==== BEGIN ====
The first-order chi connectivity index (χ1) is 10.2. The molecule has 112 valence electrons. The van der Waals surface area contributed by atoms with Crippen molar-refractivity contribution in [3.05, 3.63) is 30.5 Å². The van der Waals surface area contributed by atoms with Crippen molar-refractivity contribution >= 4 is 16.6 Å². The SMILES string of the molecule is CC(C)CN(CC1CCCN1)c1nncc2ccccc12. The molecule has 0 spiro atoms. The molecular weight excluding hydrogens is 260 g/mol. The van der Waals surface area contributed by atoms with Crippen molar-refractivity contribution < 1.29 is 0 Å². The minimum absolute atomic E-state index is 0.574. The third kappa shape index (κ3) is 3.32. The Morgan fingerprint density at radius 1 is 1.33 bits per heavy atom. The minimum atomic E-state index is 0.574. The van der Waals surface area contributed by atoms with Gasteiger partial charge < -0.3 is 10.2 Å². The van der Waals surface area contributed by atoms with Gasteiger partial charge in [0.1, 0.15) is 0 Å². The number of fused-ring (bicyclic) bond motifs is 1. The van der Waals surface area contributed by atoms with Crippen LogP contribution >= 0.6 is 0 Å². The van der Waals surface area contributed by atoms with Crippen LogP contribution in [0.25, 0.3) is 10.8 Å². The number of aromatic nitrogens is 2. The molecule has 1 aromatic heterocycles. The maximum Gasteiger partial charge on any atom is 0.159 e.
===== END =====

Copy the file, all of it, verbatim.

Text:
The first-order chi connectivity index (χ1) is 10.2. The molecule has 112 valence electrons. The van der Waals surface area contributed by atoms with Crippen molar-refractivity contribution in [3.05, 3.63) is 30.5 Å². The van der Waals surface area contributed by atoms with Crippen molar-refractivity contribution >= 4 is 16.6 Å². The SMILES string of the molecule is CC(C)CN(CC1CCCN1)c1nncc2ccccc12. The molecule has 0 spiro atoms. The molecular weight excluding hydrogens is 260 g/mol. The van der Waals surface area contributed by atoms with Crippen molar-refractivity contribution < 1.29 is 0 Å². The minimum absolute atomic E-state index is 0.574. The third kappa shape index (κ3) is 3.32. The Morgan fingerprint density at radius 1 is 1.33 bits per heavy atom. The minimum atomic E-state index is 0.574. The van der Waals surface area contributed by atoms with Gasteiger partial charge < -0.3 is 10.2 Å². The van der Waals surface area contributed by atoms with Gasteiger partial charge in [0.1, 0.15) is 0 Å². The number of fused-ring (bicyclic) bond motifs is 1. The van der Waals surface area contributed by atoms with Crippen LogP contribution >= 0.6 is 0 Å². The van der Waals surface area contributed by atoms with Crippen LogP contribution in [0.25, 0.3) is 10.8 Å². The number of aromatic nitrogens is 2. The molecule has 1 aromatic heterocycles. The maximum Gasteiger partial charge on any atom is 0.159 e.